Emergencies don't upset your life every day, thank goodness, but they do
happen. You're slicing tomatoes for dinner, get distracted, and put a gash in
your hand that requires stitches. Your tree-climbing kid takes a tumble from a
high branch. Or your spouse steps on a rusty nail while cleaning out the
garage. These and similar scenarios can mean a trip to the local emergency
room. What do you need to know to help save time and get the care you need
during your next unexpected ER trip?
Do you need to change what and how you eat in your 50s, 60s, and beyond? Yes, though maybe not in ways you might think. Fallacies about nutritional needs later in life abound, and it's not always easy to separate myth from fact, especially because a lot of information is aimed at younger adults.
You should eat less as you get older. True. "Energy requirements decrease with every decade," says Connie Bales, PhD, RD, professor of medicine at Duke University Medical Center and associate director...
Come prepared. "The most important thing is to come
equipped with a good history," Lewis Kohl, MD, chairman of emergency
medicine at Long Island College Hospital in Brooklyn, N.Y., tells WebMD.
"Know about all the medications you're taking, and which dose for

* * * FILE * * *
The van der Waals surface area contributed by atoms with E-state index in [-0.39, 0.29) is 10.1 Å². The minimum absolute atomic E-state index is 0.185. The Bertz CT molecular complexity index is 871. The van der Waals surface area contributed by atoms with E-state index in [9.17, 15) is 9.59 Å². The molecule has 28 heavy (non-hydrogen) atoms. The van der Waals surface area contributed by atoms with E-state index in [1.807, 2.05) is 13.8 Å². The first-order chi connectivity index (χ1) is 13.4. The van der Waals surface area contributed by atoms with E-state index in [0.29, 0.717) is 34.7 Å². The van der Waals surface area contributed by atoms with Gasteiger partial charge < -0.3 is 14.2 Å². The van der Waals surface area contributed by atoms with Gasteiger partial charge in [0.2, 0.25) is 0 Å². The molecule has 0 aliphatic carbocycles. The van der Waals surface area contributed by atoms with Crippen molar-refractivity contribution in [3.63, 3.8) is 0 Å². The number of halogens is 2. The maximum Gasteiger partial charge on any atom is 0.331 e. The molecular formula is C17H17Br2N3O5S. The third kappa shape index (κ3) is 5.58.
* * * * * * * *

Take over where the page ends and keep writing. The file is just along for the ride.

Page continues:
Wait it out. The average patient spends 3.2 hours in the
emergency room. That includes time spent not only with the doctor, but also
waiting. Be patient, but if you feel too much time is passing, by all means
approach the nurses' station and speak up. "It doesn't hurt to ask
questions. ERs do get busy, and people can be lost in the shuffle," says
Be alert. Ask questions, get names. If you have a drug or
latex allergy, make sure that you say it, over and over. Serious mistakes
happen even in the best of situations. If a nurse is about to attach a bag of
fluid to your IV or presents a medication for you to take, ask what it is and
what it's for. If you know that you are waiting for a test and it's been a
while since it was ordered, remind staff that you are waiting.
Power off. Cell phones, BlackBerry handhelds, and the other
electronic essentials of life "can wreak havoc with the signal for medical
equipment," says Joshua Kugler, MD, chairman of the emergency services
department at South Nassau Communities Hospital in Oceanside, N.Y., who
advocates turning them off while in the treatment area.
Bring support and be prepared to stay. Significant others
or friends are extra-helpful "if the patient is in pain or needs a ride
home," says Rosemary Lowry, nurse manager of the emergency department at
Providence Hospital in Southfield, Mich. Also, if the situation was serious
enough for you to go to the ER, then you may need to stay for observation or
admission. Be ready for that possibility.
Benefit from fast-track care. Bring comfortable clothes, or even a pillow.
And while you're waiting, meditate on this: You're in the medical fast lane.
"Here you can be X-rayed, have a blood test, and see a doctor and a nurse
in four hours, whereas in a doctor's office, it would take a week," says